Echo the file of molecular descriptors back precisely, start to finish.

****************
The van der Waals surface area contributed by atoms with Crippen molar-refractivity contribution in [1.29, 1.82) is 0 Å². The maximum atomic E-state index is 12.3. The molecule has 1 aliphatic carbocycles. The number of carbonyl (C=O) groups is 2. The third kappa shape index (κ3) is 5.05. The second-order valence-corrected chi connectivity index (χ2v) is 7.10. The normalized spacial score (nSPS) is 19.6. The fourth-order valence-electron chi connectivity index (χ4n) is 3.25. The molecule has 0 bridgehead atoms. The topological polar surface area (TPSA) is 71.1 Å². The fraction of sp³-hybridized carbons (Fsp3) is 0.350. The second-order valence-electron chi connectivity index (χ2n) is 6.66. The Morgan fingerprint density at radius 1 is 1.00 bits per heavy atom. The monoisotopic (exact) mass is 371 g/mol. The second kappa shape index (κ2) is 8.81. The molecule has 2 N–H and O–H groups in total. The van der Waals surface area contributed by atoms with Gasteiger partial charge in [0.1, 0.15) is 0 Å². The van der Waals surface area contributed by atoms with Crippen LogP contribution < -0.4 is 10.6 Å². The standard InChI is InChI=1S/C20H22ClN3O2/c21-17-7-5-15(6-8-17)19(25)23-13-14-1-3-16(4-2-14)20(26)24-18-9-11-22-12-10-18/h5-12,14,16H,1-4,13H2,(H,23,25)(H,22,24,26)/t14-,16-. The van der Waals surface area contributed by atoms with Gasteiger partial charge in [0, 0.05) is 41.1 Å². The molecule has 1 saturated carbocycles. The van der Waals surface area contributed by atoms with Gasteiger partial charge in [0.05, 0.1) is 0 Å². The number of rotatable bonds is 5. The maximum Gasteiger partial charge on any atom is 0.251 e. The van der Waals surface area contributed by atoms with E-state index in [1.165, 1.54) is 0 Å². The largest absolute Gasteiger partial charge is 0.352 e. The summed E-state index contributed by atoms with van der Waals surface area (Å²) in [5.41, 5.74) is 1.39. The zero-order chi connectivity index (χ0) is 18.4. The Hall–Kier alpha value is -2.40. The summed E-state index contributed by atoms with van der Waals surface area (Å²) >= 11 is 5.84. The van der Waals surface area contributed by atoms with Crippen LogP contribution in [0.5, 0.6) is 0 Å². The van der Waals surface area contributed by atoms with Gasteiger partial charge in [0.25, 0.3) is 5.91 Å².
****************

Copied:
The van der Waals surface area contributed by atoms with Crippen molar-refractivity contribution in [1.29, 1.82) is 0 Å². The maximum atomic E-state index is 12.3. The molecule has 1 aliphatic carbocycles. The number of carbonyl (C=O) groups is 2. The third kappa shape index (κ3) is 5.05. The second-order valence-corrected chi connectivity index (χ2v) is 7.10. The normalized spacial score (nSPS) is 19.6. The fourth-order valence-electron chi connectivity index (χ4n) is 3.25. The molecule has 0 bridgehead atoms. The topological polar surface area (TPSA) is 71.1 Å². The fraction of sp³-hybridized carbons (Fsp3) is 0.350. The second-order valence-electron chi connectivity index (χ2n) is 6.66. The Morgan fingerprint density at radius 1 is 1.00 bits per heavy atom. The monoisotopic (exact) mass is 371 g/mol. The second kappa shape index (κ2) is 8.81. The molecule has 2 N–H and O–H groups in total. The van der Waals surface area contributed by atoms with Gasteiger partial charge in [0.1, 0.15) is 0 Å². The van der Waals surface area contributed by atoms with Crippen LogP contribution < -0.4 is 10.6 Å². The standard InChI is InChI=1S/C20H22ClN3O2/c21-17-7-5-15(6-8-17)19(25)23-13-14-1-3-16(4-2-14)20(26)24-18-9-11-22-12-10-18/h5-12,14,16H,1-4,13H2,(H,23,25)(H,22,24,26)/t14-,16-. The van der Waals surface area contributed by atoms with Gasteiger partial charge in [0, 0.05) is 41.1 Å². The molecule has 1 saturated carbocycles. The van der Waals surface area contributed by atoms with Gasteiger partial charge in [0.05, 0.1) is 0 Å². The number of rotatable bonds is 5. The maximum Gasteiger partial charge on any atom is 0.251 e. The van der Waals surface area contributed by atoms with E-state index in [1.165, 1.54) is 0 Å². The largest absolute Gasteiger partial charge is 0.352 e. The summed E-state index contributed by atoms with van der Waals surface area (Å²) in [5.41, 5.74) is 1.39. The zero-order chi connectivity index (χ0) is 18.4. The Hall–Kier alpha value is -2.40. The summed E-state index contributed by atoms with van der Waals surface area (Å²) >= 11 is 5.84. The van der Waals surface area contributed by atoms with Crippen LogP contribution in [0.5, 0.6) is 0 Å². The van der Waals surface area contributed by atoms with Gasteiger partial charge in [0.25, 0.3) is 5.91 Å².